With so much hype splashing around American swimmers, some may tend to overlook international stars like Stephanie Rice.
Follow the Aussie by bookmarking this page and returning frequently during the Games. We've got everything you need to know about her background and London schedule as well as results and expert analysis.
This morning saw Stephanie Rice and her Australian team-mates set a blistering qualifying time in the women's 4x200-meter freestyle relay heats.
Simply put, nobody could catch the Australians as they cruised their way to the fastest overall qualifying time of 7:49.44.
Rice will want to put the disappointment of the 200-meter individual medley final behind her and there's no better way to do that than to be a part of a gold-medal winning Australian team in this event.
They'll have some competition in the form of the USA and Canada, but, without being disrespectful, they should have enough to see off the other finalists.
For a second, it looked like Stephanie Rice would finish high in the 200-meter individual medley. At the first turn, she was in the lead, and her backstroke leg is usually solid.
However, she couldn't sustain that strong start and faded dramatically in the last three legs. After Caitlin Leverenz came out strong in the breaststroke leg, Rice was in trouble.
She couldn't make up ground on Leverenz in the freestyle leg, and she ended up finishing fourth, off the medal podium. It was a disappointing result for the Australian, who was expected to win at least a bronze medal in the event.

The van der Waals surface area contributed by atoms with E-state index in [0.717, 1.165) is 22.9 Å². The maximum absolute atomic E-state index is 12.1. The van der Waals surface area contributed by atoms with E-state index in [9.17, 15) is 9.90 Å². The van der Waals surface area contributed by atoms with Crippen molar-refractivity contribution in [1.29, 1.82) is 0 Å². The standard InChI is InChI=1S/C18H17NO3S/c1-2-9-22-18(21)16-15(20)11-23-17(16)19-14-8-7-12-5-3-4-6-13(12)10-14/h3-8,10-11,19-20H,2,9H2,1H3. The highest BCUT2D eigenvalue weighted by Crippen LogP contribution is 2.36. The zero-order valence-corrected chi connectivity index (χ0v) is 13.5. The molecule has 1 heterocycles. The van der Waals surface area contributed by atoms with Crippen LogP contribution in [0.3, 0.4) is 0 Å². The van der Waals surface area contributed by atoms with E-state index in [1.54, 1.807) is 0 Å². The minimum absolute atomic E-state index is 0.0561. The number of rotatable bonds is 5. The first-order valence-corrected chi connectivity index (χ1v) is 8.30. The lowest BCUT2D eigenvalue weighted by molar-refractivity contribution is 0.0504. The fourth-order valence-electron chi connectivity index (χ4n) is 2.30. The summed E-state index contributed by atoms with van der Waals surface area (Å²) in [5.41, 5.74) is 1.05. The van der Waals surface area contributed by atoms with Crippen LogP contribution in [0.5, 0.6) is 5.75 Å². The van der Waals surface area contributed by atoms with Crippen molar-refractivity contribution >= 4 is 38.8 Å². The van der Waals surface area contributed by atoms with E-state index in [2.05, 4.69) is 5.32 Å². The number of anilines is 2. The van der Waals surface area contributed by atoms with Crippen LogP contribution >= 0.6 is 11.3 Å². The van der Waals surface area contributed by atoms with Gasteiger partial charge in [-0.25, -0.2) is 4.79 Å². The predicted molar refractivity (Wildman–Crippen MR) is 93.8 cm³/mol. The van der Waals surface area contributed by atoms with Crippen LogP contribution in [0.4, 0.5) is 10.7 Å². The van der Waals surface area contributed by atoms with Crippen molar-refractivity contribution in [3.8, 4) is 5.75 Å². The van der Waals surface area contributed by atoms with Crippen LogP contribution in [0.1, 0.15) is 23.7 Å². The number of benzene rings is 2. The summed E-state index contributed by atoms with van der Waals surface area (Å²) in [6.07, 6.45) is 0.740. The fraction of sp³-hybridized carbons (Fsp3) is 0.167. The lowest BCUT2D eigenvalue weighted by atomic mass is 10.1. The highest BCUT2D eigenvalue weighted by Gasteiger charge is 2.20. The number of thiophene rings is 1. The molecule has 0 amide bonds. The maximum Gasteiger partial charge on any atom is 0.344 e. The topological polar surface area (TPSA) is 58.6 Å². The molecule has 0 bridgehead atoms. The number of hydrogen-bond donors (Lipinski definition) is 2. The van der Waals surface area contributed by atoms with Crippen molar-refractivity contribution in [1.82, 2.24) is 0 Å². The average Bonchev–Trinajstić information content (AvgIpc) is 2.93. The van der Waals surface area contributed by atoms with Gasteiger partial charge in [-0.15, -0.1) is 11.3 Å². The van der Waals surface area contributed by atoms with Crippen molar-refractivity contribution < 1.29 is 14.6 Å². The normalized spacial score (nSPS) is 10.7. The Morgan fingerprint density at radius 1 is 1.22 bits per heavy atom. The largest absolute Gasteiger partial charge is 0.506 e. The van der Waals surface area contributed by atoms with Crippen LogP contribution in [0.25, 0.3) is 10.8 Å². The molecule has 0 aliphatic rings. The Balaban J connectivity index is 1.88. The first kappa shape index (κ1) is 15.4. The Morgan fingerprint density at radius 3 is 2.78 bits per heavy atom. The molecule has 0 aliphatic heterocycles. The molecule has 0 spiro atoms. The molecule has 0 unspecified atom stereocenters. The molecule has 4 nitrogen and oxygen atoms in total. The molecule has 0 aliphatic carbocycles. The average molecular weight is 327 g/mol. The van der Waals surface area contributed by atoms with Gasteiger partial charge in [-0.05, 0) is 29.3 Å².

Rice's time in the 200 IM final was 2 minutes, 9.55 seconds.
Rice holds the Olympic record in this event, but qualified for the semi-finals in unspectacular fashion (2:12.23). Actually, to be fair, she "held" the Olympic record.
She was facing some stiff competition in her heat, including China's Ye Shiwen who out-swam Ryan Lochte's final 50 meters. World-record holder Ariana Kukors of the United States was also in the heat.
Ye finished well ahead of the pace to steal Rice's Olympic record.
Alicia Coutts of Australia and Americans Caitlin Leverenz and Kukors finished just behind. Rice was well behind in fifth, but six swimmers from the heat made the finals.
Rice will have a difficult time reaching the podium, but she's the reigning Olympic champion for a reason. Her experience could get her a medal.
Australian star swimmer Stephanie Rice saw her 400m IM world record vanquished on Saturday. To add insult to injury, she failed to earn a medal in the event.
Shiwen Ye, who at 16 was the competitor in the final, shattered Rice's record (4:29.45) with a finishing time of 4:28.43.
Rice settled for a sixth-place finish, tied with American Caitlin Levernz at 4:35.49.
Taking second in her heat with a time of 4 minutes and 35.76 seconds, Stephanie Rice is moving on in the women's 400-meter individual medley.
It was the only the seventh fastest time during the qualification round, but we know she can slice quicker through the water. After all, Rice is the world record-holder at 4:29.45 in the event.
And with the 200 individual medley not coming up until Monday, expect Rice to kick in high gear in the 400 medley final.
* All times EDT
Saturday, July 28
400 IM (Heats and Finals — 6:17 a.m. and 3:09 p.m.)
Monday, July 30
200 IM (Heats and Semifinals — 5:41 a.m. and 3:51 p.m.)
Tuesday, July 31
200 IM (Finals — 3:39 p.m.)
Wednesday, August 1
4x200 Freestyle Relay (Heats and Final — 6:26 a.m. and 3:57 p.m.)
Is that a Randy Foye jersey?
Born: June 17, 1988 (Brisbane, Australia)
Currently resides in: Brisbane, Australia
- Awarded the Medal of Order of Australia in 2009
- 2008 Swimming World Magazine Swimmer of the Year
- Currently recovering from shoulder surgery
- Won three Olympic gold medals in Beijing via world record (200 IM, 400 IM, 4x200 Freestyle Relay)
- World Records entering 2012 Olympics: 400 IM (4:29.45)
Links for more info:
- Her website, stephanierice.com